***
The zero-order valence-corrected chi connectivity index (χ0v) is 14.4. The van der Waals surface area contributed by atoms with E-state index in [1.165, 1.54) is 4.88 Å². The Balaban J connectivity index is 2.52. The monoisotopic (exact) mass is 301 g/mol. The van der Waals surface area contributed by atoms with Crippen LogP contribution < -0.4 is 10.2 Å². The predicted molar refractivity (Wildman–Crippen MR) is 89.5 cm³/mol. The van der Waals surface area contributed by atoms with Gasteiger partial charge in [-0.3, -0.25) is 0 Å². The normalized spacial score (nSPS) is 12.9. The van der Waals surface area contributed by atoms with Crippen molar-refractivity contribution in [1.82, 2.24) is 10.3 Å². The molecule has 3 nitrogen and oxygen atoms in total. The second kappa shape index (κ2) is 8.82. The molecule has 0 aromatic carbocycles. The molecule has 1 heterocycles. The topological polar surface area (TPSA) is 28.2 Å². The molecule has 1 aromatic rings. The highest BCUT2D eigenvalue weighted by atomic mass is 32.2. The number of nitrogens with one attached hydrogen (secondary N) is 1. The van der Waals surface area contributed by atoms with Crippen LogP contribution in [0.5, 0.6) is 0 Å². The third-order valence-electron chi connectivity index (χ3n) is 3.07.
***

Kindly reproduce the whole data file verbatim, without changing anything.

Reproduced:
The zero-order valence-corrected chi connectivity index (χ0v) is 14.4. The van der Waals surface area contributed by atoms with E-state index in [1.165, 1.54) is 4.88 Å². The Balaban J connectivity index is 2.52. The monoisotopic (exact) mass is 301 g/mol. The van der Waals surface area contributed by atoms with Crippen LogP contribution < -0.4 is 10.2 Å². The predicted molar refractivity (Wildman–Crippen MR) is 89.5 cm³/mol. The van der Waals surface area contributed by atoms with Gasteiger partial charge in [-0.3, -0.25) is 0 Å². The normalized spacial score (nSPS) is 12.9. The van der Waals surface area contributed by atoms with Crippen molar-refractivity contribution in [1.82, 2.24) is 10.3 Å². The molecule has 3 nitrogen and oxygen atoms in total. The second kappa shape index (κ2) is 8.82. The molecule has 0 aromatic carbocycles. The molecule has 1 heterocycles. The topological polar surface area (TPSA) is 28.2 Å². The molecule has 1 aromatic rings. The highest BCUT2D eigenvalue weighted by atomic mass is 32.2. The number of nitrogens with one attached hydrogen (secondary N) is 1. The van der Waals surface area contributed by atoms with Crippen LogP contribution in [0.5, 0.6) is 0 Å². The third-order valence-electron chi connectivity index (χ3n) is 3.07.